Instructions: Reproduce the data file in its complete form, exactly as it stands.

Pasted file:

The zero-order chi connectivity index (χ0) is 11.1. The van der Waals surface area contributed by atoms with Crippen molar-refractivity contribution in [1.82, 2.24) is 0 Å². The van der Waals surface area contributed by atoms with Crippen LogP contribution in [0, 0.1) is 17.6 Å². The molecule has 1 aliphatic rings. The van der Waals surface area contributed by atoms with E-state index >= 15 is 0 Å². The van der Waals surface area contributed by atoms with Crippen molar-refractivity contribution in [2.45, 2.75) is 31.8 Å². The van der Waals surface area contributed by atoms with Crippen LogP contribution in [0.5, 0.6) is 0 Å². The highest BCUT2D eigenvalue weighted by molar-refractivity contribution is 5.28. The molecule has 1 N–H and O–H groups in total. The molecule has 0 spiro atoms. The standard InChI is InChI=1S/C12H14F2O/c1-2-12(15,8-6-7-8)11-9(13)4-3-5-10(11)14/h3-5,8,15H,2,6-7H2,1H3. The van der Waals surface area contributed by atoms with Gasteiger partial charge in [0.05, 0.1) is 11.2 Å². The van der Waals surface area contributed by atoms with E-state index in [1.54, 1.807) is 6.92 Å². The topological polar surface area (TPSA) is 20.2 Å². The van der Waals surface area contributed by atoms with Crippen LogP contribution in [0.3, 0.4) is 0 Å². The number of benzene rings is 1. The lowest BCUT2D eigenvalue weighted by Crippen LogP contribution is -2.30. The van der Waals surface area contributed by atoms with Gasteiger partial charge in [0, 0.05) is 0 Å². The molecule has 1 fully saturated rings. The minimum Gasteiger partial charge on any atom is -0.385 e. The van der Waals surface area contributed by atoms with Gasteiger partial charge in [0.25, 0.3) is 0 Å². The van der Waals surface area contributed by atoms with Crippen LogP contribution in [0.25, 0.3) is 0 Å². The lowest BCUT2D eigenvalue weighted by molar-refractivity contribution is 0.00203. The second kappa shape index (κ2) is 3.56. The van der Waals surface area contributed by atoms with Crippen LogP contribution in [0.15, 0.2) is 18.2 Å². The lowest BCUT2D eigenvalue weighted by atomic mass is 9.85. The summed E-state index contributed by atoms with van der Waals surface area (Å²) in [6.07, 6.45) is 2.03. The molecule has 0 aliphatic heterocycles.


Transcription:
The zero-order chi connectivity index (χ0) is 11.1. The van der Waals surface area contributed by atoms with Crippen molar-refractivity contribution in [1.82, 2.24) is 0 Å². The van der Waals surface area contributed by atoms with Crippen LogP contribution in [0, 0.1) is 17.6 Å². The molecule has 1 aliphatic rings. The van der Waals surface area contributed by atoms with E-state index >= 15 is 0 Å². The van der Waals surface area contributed by atoms with Crippen molar-refractivity contribution in [2.45, 2.75) is 31.8 Å². The van der Waals surface area contributed by atoms with Crippen LogP contribution in [0.5, 0.6) is 0 Å². The highest BCUT2D eigenvalue weighted by molar-refractivity contribution is 5.28. The molecule has 1 N–H and O–H groups in total. The molecule has 0 spiro atoms. The standard InChI is InChI=1S/C12H14F2O/c1-2-12(15,8-6-7-8)11-9(13)4-3-5-10(11)14/h3-5,8,15H,2,6-7H2,1H3. The van der Waals surface area contributed by atoms with Gasteiger partial charge in [0.05, 0.1) is 11.2 Å². The van der Waals surface area contributed by atoms with E-state index in [1.54, 1.807) is 6.92 Å². The topological polar surface area (TPSA) is 20.2 Å². The van der Waals surface area contributed by atoms with Crippen LogP contribution in [0.3, 0.4) is 0 Å². The number of benzene rings is 1. The lowest BCUT2D eigenvalue weighted by Crippen LogP contribution is -2.30. The van der Waals surface area contributed by atoms with Gasteiger partial charge in [0, 0.05) is 0 Å². The molecule has 1 fully saturated rings. The minimum Gasteiger partial charge on any atom is -0.385 e. The van der Waals surface area contributed by atoms with Gasteiger partial charge in [0.25, 0.3) is 0 Å². The van der Waals surface area contributed by atoms with Crippen LogP contribution in [0.25, 0.3) is 0 Å². The lowest BCUT2D eigenvalue weighted by molar-refractivity contribution is 0.00203. The second kappa shape index (κ2) is 3.56. The van der Waals surface area contributed by atoms with Crippen LogP contribution in [0.15, 0.2) is 18.2 Å². The lowest BCUT2D eigenvalue weighted by atomic mass is 9.85. The summed E-state index contributed by atoms with van der Waals surface area (Å²) in [6.07, 6.45) is 2.03. The molecule has 0 aliphatic heterocycles.